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July 1922

FOOD REQUIREMENTS IN NEW-BORN INFANTS: A STUDY OF THE SPONTANEOUS INTAKE

Author Affiliations

SAN FRANCISCO
From the Division of Pediatrics, Stanford University Medical School.

Am J Dis Child. 1922;24(1):56-72. doi:10.1001/archpedi.1922.04120070059005
Abstract

Food requirements are commonly estimated by one of two methods, by measuring the heat output or by measuring the caloric intake. Heat output, as measured by direct or indirect calorimetry, has been most useful and has given the most significant information in defining our standards of basal metabolism. Such information as we have on the total energy requirement has come, in the main, from measurements of the total food intake. In the new-born this has been determined from the amounts of breast milk taken by healthy infants. The summary of von Reuss,1 condensed in Table 1 and plotted in Figure 1, includes most of the data in the literature covering this point.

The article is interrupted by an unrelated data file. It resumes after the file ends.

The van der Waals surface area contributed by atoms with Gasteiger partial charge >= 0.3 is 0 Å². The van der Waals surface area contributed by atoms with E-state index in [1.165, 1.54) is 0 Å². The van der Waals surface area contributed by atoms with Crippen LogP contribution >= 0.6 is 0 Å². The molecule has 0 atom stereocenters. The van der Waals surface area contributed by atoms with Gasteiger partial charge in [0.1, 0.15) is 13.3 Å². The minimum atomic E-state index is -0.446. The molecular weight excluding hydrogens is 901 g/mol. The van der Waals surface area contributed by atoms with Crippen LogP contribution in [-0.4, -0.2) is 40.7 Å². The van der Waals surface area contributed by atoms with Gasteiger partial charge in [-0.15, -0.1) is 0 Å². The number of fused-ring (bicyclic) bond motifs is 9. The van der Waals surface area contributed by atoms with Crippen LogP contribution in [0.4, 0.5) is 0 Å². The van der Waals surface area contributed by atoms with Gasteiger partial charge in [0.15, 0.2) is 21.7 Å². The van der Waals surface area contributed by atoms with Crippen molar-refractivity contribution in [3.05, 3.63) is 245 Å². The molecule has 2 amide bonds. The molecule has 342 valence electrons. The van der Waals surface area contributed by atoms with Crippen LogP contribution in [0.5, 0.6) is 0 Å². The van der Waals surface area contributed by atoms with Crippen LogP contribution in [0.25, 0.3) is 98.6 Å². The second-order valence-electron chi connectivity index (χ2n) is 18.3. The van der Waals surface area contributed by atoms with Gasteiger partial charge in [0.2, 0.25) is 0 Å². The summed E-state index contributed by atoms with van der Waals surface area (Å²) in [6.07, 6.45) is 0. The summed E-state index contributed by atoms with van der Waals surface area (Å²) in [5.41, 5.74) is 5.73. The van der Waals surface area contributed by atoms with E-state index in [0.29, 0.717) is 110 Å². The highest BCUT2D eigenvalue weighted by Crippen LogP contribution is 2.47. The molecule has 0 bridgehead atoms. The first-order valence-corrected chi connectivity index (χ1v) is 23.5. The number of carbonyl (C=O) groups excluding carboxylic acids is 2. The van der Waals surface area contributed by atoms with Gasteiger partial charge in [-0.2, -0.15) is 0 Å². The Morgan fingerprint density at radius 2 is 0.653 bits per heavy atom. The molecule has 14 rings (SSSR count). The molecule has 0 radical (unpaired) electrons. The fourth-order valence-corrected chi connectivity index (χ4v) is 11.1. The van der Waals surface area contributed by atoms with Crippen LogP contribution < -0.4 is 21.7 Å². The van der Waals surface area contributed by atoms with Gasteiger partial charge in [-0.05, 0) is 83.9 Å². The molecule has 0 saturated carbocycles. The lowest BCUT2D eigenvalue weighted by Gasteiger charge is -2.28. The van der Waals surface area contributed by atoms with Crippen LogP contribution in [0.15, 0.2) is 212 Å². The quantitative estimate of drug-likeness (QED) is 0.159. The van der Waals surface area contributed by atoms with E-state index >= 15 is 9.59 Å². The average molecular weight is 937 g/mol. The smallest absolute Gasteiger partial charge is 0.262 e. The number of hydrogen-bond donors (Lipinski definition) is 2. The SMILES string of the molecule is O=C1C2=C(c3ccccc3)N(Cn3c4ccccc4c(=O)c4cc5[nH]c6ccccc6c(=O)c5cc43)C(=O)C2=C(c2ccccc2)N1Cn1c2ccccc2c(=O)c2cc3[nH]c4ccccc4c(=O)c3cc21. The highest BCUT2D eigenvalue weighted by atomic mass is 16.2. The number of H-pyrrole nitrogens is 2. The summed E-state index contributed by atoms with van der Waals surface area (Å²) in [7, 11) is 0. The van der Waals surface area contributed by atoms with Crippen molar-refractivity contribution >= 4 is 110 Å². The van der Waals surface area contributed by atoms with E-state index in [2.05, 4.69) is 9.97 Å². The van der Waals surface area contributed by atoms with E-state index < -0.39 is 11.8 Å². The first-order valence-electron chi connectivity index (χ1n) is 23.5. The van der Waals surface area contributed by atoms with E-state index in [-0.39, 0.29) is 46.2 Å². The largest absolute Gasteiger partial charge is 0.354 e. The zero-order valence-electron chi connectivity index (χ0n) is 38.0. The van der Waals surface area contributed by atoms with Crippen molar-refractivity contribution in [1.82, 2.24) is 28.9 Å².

There is, however, a serious objection to figures based on an assumed correspondence between intake and needs. The amount of breast milk obtained is governed by the supply available. That the supply during the first few days

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